The owner of the world's largest crypto fortune, which stands at $96 billion, is likely an unsuspecting name that you wouldn't recognize: Changpeng Zhao.
But despite the fact that you've likely never heard of the Binance CEO, who now spends his time meeting with royalty and living in the United Arab Emirates, doesn't mean that he isn't gaining on the list of the world's richest people, on the tails of well known celebrity CEOs like Elon Musk and Jeff Bezos. In fact, he's richer than Asia’s richest person, Mukesh Ambani, the report notes.
Described by Bloomberg as a " former McDonald’s burger-flipper and software developer" turned "the most prominent personality" in the UAE's crypto scene. Zhao is a Canadian citizen who was born in China’s Jiangsu province.
And his fortune could be getting even larger: he still owns a significant amount of Bitcoin and Binance Coin, which was up 1300% last year.
Zhao's rise to riches hasn't come without its bumps in the road. Binance has been banned from China and is facing a number of regulatory probes globally, for example. The U.S. Department of Justice and Internal Revenue Service are probing one of his entities, Binance Holdings, has been used for money laundering and tax evasion.
The Commodity Futures Trading Commission is also looking into potential market manipulation and insider trading within the company, as well as whether it "illegally allowed U.S. clients to trade derivatives tied to cryptocurrencies," Bloomberg wrote.
The company's future will likely hinge on whether or not it can appease regulators. Usually, in our experience, we've found that there's a number that can stave off such probes. We'll have to see if Binance finds itself as lucky.
DA Davidson & Co. analyst Chris Brendler says that Binance generated at least $20 billion in revenue last year, about triple what is expected from Coinbase. In a recent 24 hour span, Binanace did a whopping $170 billion in transactions. A "slow day" is about $40 billion, Zhao said recently. “I don’t care about wealth, money, rankings,” he told Bloomberg in November.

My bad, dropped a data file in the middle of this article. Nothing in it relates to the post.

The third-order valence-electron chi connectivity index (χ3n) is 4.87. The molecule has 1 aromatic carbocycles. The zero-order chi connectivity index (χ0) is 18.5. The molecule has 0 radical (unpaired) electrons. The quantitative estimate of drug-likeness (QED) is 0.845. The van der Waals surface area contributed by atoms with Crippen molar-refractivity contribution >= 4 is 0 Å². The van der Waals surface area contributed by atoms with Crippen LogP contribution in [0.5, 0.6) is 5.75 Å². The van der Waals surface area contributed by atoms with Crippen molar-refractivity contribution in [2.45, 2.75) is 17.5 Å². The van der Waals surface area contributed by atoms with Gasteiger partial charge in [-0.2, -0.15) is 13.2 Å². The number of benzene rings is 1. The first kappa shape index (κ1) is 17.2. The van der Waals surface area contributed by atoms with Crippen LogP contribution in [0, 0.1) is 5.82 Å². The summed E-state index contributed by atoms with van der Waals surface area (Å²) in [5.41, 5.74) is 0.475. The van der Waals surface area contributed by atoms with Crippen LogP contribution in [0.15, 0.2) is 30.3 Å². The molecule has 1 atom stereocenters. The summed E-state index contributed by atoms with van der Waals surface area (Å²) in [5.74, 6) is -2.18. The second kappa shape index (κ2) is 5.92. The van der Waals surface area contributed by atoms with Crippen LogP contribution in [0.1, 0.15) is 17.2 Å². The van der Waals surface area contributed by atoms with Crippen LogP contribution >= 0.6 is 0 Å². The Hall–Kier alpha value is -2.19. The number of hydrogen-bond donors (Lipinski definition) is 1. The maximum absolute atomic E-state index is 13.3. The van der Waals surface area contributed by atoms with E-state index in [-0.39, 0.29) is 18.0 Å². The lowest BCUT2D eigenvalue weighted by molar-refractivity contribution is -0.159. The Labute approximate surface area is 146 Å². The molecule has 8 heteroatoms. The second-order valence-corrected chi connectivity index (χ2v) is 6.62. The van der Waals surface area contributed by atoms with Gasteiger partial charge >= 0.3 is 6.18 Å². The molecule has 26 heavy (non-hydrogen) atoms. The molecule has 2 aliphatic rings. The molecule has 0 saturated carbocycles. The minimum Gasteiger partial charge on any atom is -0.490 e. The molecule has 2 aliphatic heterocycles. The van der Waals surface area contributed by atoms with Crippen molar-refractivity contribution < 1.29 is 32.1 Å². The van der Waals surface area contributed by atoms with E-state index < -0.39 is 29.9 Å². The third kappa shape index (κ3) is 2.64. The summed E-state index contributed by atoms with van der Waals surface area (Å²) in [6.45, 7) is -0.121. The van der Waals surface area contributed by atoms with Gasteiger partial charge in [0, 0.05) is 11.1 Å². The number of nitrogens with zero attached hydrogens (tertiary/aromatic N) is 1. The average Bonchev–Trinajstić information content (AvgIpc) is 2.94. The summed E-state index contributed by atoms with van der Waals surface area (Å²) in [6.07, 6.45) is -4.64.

“Coinbase might appear to be the 800-pound gorilla from a U.S. perspective, but Binance is significantly bigger,” Brendler told Bloomberg.
Binance responded: “Crypto is still in its growth stage. It is susceptible to higher levels of volatility. Any number you hear one day will be different from a number you hear the next day.”
Zhao's fortune likely hinges on whether or not he can meet regulators in the middle, which is why it's not surprising that he's embracing regulation. “I’m not an anarchist. I don’t believe human civilization is advanced enough to live in a world without rules,” he said in November.
Binance makes it revenue through holding hundreds of different crypto tokens, which they don't convert to traditional currencies. A favorable regulatory resolution will likely be paramount for the continued existence of some of these tokens.
Zhao said of the tokens: “We just hold them. If you calculate the number today, it’s one number, and 5 minutes later it’s a different number because every price is changing.”
Tim Swanson, head of market intelligence at Clearmatics, cites Binanace's user stickiness as part of their success: "They don’t even have to be the first to list a coin anymore for liquidity to aggregate there."
Binance's goal of being able to operate anywhere has made it tough for regulators to pin down to one location. Brendler commented: “Their approach was, ‘We don’t need a regulator, we are decentralized'. That worked really well for growing and scaling and product innovations.”
But now it's time to see how long that attitude can last. After all, Zhao's fortune may depend on it...